Your O‘ahu Neighborhood Guide: Waipahu Depot Street
Mauka of Farrington Highway, this street holds some of the plantation town’s sweetest memories. But they’re disappearing fast.
The sugar mill smokestack still towers over Waipahu.
Waipahu has a rich cultural history, but it’s also a mishmash of intrigue, from a Frito-Lay distribution center to aisles of ube snacks and desserts at Seafood City. The predominantly Filipino town is gearing up for big changes as the rail gets closer to operating, with a major station opening between Mokuola Street and the appropriately named Waipahu Depot Street.
Waipahu Bicycle & Sporting Goods
No matter where you stand on this stretch—lined with a few old buildings housing a variety of shops—you can see the old smokestack from the sugar mill towering over the town. But the view from the top of the street near the smokestack has changed drastically in the past century. Inside Waipahu Bicycle & Sporting Goods, an old photo behind the counter shows dirt roads and rice paddies; underneath it hangs a 1935 photo of the Waipahu Pedal Pushers, a bicycling club, at the shop’s original location on Waipahu Street when the store was called G. Takayesu Bicycle Shop. Next door at Rocky’s Coffee Shop, plantation photos from as far back as the 1890s adorn the right wall, as well as a 1928 photo looking down Waipahu Depot Street, complete with old-timey cars.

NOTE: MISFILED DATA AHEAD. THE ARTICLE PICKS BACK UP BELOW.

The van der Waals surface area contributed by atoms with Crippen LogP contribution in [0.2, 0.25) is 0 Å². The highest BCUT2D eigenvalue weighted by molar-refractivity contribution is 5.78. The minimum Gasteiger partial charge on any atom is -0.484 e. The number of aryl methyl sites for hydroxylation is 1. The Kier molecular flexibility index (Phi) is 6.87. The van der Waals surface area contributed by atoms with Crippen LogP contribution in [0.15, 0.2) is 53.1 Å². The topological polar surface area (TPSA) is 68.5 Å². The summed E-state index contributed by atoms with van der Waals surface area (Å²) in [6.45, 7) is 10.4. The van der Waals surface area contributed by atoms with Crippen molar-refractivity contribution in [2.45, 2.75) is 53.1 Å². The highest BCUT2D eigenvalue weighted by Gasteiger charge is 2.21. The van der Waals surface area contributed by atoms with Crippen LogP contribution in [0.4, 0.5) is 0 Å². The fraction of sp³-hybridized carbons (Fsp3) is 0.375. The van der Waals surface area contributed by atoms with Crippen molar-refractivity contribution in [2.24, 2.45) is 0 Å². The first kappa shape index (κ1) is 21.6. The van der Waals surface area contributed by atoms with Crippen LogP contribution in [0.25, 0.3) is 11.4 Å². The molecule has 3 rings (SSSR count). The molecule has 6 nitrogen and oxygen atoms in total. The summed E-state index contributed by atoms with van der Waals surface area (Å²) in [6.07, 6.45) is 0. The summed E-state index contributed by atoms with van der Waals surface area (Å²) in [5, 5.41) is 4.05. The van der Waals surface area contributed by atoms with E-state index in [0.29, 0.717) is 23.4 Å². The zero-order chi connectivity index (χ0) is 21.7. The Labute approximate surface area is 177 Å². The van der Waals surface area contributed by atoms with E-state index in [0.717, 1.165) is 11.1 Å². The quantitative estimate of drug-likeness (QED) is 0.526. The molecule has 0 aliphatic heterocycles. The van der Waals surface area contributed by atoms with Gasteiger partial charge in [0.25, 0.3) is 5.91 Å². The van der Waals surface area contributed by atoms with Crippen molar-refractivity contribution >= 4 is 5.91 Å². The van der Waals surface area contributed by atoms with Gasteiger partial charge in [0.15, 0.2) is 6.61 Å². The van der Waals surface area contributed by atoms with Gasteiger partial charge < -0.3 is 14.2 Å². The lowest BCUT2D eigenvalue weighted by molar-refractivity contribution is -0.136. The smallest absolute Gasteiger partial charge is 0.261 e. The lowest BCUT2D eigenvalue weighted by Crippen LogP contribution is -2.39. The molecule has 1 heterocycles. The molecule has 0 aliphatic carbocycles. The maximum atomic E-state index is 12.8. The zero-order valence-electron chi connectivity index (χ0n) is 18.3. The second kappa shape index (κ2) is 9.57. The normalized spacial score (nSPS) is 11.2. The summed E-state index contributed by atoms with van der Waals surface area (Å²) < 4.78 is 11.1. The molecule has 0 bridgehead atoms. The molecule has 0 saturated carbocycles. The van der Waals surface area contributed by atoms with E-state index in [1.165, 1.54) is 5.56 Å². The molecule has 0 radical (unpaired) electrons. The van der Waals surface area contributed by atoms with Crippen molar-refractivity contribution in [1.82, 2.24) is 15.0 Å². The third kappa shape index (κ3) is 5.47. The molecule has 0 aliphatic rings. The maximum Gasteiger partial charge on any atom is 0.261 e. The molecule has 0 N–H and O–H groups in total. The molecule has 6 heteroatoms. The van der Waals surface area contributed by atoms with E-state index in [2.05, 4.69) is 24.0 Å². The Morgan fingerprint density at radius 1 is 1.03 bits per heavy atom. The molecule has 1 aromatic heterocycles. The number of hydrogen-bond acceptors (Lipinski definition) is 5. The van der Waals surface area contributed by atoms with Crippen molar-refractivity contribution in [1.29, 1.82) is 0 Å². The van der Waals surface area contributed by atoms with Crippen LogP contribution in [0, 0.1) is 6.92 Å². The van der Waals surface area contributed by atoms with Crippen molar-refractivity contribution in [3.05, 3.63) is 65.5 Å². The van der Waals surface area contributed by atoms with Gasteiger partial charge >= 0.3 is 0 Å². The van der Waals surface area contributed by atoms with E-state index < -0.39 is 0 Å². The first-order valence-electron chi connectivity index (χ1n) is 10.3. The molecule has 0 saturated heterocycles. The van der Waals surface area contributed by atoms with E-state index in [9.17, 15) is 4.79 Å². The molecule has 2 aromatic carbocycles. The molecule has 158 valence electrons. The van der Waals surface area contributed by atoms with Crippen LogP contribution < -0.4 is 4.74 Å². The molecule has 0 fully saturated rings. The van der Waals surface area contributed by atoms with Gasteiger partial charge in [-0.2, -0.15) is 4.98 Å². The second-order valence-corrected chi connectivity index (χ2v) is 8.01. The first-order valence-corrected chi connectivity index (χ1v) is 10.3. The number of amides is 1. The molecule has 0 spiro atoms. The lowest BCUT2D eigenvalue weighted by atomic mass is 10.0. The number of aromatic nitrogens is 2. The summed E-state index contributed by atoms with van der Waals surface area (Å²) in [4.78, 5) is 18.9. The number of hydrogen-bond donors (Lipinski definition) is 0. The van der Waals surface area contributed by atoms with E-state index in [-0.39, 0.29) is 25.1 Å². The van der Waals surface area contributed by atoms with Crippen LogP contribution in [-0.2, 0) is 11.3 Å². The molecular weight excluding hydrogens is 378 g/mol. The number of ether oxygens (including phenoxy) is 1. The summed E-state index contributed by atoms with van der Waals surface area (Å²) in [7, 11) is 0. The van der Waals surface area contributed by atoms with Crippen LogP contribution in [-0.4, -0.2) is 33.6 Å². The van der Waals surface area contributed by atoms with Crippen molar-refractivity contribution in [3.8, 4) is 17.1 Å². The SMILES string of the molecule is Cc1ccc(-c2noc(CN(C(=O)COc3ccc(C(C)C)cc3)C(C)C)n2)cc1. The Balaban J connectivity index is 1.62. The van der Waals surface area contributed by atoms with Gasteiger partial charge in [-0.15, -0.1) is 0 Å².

Rocky’s Coffee Shop
The photos aren’t the only nostalgic parts of the diner, which opened in 1960. An old-school radio with an antenna plays Hawaiian 105 KINE as Tammy Yamashiro takes my order—today’s special, croissant French toast—and refills my coffee. I sit quietly reading the newspaper, which she handed me earlier without prompting, at the low counter facing the stove. “Hungry again already?” Yamashiro asks a customer who comes in and sits a few seats away. Around 11 a.m., only a few booths are filled. The cash-only diner has been serving since 4:30 a.m. “We always opened early for the plantation workers,” she says. “Lots of people want to beat the traffic. We do a lot of takeout. Some come almost every day—almost half.”
ROCKY’S COFFEE SHOP
Yamashiro has worked at the diner since she graduated from high school about 41 years ago. Both her father and grandfather were named Rocky; her mom, Agnes Ishii, has been there all 59 years and now owns the place. But Yamashiro’s not sure how much longer it’ll stay open without a younger generation to take over. “Not many places like this anymore,” she says. “No one wanna work this hard anymore.”